library movie round-up

Peter and Paul and the Christian Revolution (PBS, 2002) — Did a better job than most Bible documentaries â&emdash; or Bible teachers, for that matter â&emdash; at establishing the social and political setting into which the Christian story was cast. I was convicted once again at just how counter-cultural the gospel was then â&emdash; as it is now. Jesus-followers could not serve both the Roman state and Jesus Christ, and their declaration that “Jesus is Lord” was in effect declaring that “Caesar is not.” This was the most dangerous thing a person could say at the time. Seems like we might have a lesson or two to learn from such an example.

Spellbound (2002) — Great documentary that follows 8 “youngstahs” (Boston speak) on their journey to the 1999 Scripps-Howard National Spelling Bee. I was amazed at just now single-minded these kids and their families are throughout the months leading up to the competition; many of them study up to 8 hours every day, and the parents are just as wrapped up in it as the kids are.

Lady in the Water (2006) — M. Night’s latest thriller / drama is probably not on par with The Village or The Sixth Sense, but it is magical and meaningful in its own right. As he acknowledges in the extras, Shyamalan tells you the story slowly and deliberately, almost so that you need to lean in to make sure you “get it all.” He does exactly that in LITW, a character-driven movie that follows an embattled apartment complex maintenance man on a personal and supernatural journey. (yes, this journey does involve a lady and some water, but I don’t want to give too much more away here…) Just see it, and put on your spiritual movie-watching lens for this one.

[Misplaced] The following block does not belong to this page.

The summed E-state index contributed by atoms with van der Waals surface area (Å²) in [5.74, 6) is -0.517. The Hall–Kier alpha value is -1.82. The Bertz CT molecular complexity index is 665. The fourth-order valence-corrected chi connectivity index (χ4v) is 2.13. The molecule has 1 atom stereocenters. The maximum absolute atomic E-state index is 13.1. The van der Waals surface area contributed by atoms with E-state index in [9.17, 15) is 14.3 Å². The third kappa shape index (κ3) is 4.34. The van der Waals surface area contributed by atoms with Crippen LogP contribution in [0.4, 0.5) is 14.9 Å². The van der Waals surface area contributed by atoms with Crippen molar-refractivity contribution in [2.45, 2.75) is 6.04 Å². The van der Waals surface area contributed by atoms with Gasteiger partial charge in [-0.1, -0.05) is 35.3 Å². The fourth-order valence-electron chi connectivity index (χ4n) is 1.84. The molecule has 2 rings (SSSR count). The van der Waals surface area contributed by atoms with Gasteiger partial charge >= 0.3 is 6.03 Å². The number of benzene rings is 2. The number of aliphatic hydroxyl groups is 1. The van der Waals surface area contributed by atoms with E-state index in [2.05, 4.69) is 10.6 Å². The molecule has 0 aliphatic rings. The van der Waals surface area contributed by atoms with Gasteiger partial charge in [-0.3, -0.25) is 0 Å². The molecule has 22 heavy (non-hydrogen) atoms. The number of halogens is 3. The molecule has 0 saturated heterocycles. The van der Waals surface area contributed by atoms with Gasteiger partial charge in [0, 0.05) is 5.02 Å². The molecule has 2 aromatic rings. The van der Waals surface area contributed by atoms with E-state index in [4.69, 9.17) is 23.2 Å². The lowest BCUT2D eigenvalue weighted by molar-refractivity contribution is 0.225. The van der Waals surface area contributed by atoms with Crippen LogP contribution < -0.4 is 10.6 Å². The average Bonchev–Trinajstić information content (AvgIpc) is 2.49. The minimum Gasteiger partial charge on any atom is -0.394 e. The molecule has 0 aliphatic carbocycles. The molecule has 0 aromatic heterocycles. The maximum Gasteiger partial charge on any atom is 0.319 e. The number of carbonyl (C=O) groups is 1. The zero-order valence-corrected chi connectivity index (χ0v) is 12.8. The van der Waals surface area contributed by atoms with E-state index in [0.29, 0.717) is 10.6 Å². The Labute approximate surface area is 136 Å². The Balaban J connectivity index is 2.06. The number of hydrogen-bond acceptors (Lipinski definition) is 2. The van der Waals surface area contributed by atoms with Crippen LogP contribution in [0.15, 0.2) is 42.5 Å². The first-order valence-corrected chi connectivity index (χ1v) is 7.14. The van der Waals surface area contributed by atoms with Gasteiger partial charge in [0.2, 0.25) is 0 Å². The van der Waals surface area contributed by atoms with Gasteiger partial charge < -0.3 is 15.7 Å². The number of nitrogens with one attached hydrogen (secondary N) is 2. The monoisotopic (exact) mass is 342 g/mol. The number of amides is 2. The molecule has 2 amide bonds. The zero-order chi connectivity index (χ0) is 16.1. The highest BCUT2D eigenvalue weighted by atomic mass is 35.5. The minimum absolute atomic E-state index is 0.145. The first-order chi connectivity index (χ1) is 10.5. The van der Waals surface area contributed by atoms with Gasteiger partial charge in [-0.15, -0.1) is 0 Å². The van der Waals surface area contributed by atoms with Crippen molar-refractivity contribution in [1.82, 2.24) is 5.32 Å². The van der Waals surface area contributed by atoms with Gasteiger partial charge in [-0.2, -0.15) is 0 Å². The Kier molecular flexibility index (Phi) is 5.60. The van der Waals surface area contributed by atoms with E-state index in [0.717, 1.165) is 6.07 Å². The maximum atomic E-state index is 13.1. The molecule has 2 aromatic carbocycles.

Wal-Mart: The High Cost of Low Prices (2005) — Snooze. The documentary tells the stories of small-town mom-n-pop shops that are threatened and ultimately deep-sixed by Wal-Mart’s arrival. The filmmakers try to appeal strongly to the viewers’ emotions, but this tactic will fail against hard-core Capitalists, who will still say, “That’s too bad. But that’s America. That’s the free market!” I think Wal-Mart is bad for America, but I’m not sure this documentary successfully makes that point well.

Thicker than Water (1999) — There’s something wildly attractive about the lifestyle portrayed in this documentary, produced by singer-songwriter Jack Johnson: traveling with your best friends to exotic destinations like India and Ireland just to surf. The combination is almost impossible to mess up: close-up video of the world’s best surfers, great music, and stunning backdrops of beautiful locations. Makes me want to give my two (weeks) and hang ten.

On deck for this week: “Born into Brothels”; “Guns, Germs and Steel”; “Life is Beautiful”; “What the Bleep do we Know”; “Dogma”; “Luther”; “Outfoxed: Rupert Murdoch’s War on Journalism”; and “When the Levees Broke.” Definitely won’t have time for all those this week, but those are the ones we either have or need to pick up.

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